erotomania

(redirected from Erotomanic)
Also found in: Dictionary.

erotomania

 [ĕ-rot″o-ma´ne-ah]
1. a disorder in which the subject believes that a person, usually older and of higher social status, is deeply in love with him or her; failure of the object of the delusion to respond to the subject's advances are rationalized, and pursuit and harassment of the object of the delusion may occur.
2. occasionally, hypersexuality.

er·o·to·ma·ni·a

(er'ō-tō-mā'nē-ă),
1. Excessive or morbid inclination to erotic thoughts and behavior.
2. The delusional belief that one is involved in a relationship with another, generally of unattainable status.
[G. erōs, love, + mania, frenzy]

erotomania

/ero·to·ma·nia/ (-ma´ne-ah)
1. a type of delusional disorder in which the subject harbors a delusion that a particular person is deeply in love with them; lack of response is rationalized, and pursuit and harassment may occur.
2. occasionally, hypersexuality.erotoman´ic

erotomania

(ĭ-rō′tə-mā′nē-ə, ĭ-rŏt′ə-)
n.
1. Excessive sexual desire.
2. Psychiatry A delusional, romantic preoccupation with another person, often a public figure.

e·ro′to·ma′ni·ac′ (-mā′nē-ăk′) n.
e·ro′to·ma·ni′a·cal (-mə-nī′ə-kəl) adj.
(1) A condition affecting a young woman who believes that an older man of higher socioeconomic status is in love with her. Cf Bovarism
(2) Erotomanic delusion, hypersexuality; A morbid exaggeration of, or preoccupation with sexuoerotic imagery and activity. See Don Juan syndrome, Nymphomania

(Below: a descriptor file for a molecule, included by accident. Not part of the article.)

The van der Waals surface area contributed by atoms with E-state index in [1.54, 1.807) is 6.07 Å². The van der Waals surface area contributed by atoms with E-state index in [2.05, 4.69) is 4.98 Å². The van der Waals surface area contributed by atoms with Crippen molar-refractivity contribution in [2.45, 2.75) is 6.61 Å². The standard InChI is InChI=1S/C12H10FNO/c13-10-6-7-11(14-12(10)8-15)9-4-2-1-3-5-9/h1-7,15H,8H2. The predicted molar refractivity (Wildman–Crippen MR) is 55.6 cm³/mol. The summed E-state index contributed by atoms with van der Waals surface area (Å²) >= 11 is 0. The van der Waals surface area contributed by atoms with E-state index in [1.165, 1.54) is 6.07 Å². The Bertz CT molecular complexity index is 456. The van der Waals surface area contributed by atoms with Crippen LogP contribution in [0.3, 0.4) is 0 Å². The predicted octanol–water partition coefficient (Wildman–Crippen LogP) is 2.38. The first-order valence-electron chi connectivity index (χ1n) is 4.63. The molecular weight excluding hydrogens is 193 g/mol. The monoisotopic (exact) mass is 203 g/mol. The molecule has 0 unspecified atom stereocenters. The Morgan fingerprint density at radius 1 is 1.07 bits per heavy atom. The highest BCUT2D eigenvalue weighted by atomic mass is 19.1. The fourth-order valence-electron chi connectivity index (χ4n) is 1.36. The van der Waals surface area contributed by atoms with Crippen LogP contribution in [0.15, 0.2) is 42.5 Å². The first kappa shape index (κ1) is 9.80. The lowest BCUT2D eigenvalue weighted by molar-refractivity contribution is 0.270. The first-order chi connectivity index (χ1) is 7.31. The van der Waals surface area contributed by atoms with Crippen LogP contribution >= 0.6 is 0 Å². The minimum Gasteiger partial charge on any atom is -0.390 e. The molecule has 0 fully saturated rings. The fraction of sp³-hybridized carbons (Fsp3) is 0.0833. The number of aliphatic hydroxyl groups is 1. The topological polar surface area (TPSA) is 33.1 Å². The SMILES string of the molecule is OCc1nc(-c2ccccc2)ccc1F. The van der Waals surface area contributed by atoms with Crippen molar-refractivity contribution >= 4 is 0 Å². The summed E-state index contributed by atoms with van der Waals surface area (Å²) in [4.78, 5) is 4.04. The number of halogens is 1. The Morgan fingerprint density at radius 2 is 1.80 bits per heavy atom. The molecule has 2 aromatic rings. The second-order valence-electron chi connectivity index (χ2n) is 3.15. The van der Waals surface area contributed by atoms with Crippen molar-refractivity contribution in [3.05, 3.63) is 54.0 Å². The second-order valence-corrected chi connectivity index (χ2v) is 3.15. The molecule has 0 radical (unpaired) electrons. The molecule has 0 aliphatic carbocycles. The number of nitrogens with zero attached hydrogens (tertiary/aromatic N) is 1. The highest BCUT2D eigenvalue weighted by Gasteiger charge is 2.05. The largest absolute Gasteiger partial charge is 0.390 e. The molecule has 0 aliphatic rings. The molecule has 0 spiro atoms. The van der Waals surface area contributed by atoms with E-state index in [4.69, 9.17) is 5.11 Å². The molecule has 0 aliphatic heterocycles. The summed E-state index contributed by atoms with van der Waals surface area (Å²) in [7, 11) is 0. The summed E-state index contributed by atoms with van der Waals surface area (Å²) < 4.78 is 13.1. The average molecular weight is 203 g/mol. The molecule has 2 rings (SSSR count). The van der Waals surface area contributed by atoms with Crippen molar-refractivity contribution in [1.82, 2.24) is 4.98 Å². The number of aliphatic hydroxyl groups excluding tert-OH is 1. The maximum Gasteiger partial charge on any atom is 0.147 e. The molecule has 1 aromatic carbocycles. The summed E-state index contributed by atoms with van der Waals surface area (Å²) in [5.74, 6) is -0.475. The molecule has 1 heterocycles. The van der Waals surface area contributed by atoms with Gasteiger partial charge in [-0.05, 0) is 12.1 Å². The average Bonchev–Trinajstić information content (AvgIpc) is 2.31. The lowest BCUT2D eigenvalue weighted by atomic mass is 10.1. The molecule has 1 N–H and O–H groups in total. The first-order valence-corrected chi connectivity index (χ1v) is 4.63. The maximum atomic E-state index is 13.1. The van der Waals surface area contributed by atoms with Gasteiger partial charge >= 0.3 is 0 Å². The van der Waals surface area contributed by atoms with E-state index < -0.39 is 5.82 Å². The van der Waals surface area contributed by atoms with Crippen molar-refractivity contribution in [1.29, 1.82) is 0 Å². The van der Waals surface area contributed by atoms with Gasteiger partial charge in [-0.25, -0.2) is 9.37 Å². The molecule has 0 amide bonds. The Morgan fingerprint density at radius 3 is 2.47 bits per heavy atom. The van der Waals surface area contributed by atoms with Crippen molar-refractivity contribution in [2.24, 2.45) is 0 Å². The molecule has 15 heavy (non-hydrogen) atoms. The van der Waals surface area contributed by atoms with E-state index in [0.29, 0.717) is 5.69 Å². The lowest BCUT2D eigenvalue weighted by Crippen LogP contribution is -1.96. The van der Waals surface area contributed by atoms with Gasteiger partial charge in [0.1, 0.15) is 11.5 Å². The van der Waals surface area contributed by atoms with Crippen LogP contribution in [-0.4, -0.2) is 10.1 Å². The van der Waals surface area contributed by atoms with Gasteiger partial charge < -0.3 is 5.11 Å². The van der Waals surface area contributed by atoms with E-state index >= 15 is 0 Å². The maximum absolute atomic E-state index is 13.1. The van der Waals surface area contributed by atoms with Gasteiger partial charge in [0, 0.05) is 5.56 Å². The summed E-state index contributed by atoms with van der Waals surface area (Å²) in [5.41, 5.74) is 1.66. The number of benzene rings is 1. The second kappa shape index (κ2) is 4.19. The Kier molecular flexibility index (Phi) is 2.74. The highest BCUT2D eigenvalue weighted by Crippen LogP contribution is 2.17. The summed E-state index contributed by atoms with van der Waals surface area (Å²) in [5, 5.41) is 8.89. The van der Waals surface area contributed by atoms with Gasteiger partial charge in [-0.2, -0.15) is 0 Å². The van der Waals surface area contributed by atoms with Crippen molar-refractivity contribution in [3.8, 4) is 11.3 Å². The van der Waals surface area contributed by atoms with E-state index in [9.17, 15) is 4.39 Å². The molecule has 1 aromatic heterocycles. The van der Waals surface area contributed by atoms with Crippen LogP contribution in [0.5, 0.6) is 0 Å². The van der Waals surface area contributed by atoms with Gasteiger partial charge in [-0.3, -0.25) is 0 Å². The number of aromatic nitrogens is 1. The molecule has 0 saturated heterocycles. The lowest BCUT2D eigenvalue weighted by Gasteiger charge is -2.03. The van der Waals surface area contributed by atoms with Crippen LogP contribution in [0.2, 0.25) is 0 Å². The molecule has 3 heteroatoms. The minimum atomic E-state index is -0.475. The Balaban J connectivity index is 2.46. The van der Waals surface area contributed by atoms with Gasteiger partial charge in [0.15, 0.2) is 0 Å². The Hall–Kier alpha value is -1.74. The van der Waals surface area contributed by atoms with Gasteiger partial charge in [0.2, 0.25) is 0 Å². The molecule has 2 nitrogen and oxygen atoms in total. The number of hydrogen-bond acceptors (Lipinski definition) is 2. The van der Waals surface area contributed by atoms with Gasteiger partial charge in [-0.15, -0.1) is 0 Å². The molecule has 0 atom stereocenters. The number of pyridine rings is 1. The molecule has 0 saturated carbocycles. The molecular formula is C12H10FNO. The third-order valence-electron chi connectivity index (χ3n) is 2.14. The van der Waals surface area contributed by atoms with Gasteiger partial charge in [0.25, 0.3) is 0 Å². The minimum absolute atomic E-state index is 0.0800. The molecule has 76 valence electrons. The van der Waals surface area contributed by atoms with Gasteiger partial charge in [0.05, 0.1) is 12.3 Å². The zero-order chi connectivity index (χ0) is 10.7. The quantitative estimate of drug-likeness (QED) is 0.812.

erotomania

Sexology Hypersexuality A morbid exaggeration of, or preoccupation with sexuoerotic imagery and activity. See Cherambault-Kandinsky syndrome, Don Juan syndrome, Nymphomania.

er·o·to·ma·ni·a

(ĕ-rot'ō-mā'nē-ă)
1. Excessive or morbid inclination to erotic thoughts and behavior.
2. The delusional belief that one is involved in a relationship with another, generally of higher socioeconomic status.
[G. erōs, love, + mania, frenzy]
References in periodicals archive ?
Hudson-Allez (2006) described three categories in which the stalking victims were therapists and the stalker was a current or prior client: stalkers who were unable to deal with the ending of the therapeutic relationship, stalkers suffering from erotic transference within the therapy sessions (similar to the erotomanic or delusional stalker described above), or stalkers suffering from a personality disorder.
Stalking behaviors will be described as falling into one of three categories: nuisance stalking, delusional or erotomanic stalking, and stalking by students with identified psychological problems.
Rose learns too that the erotomanic subject's passion typically emanates in the social and legal phenomenon familiar today as stalking, and may (as in Mark David Chapman's murder of John Lennon) devolve to lethal violence.
Because in Enduring Love McEwan focuses on how the erotomanic subject's behavior affects the protagonist and his sense of moral responsibility, however, he does not really address this question.
Most have erotomanic delusions, and the rest have morbid infatuations with the victim.
Orion wondered whether wearing a casual blouse and skirt above the knee stimulated the ensuing erotomanic and stalking behavior by a female patient.
There are three types: the simple obsessional, love obsessional and the Fatal Attraction-style erotomanic.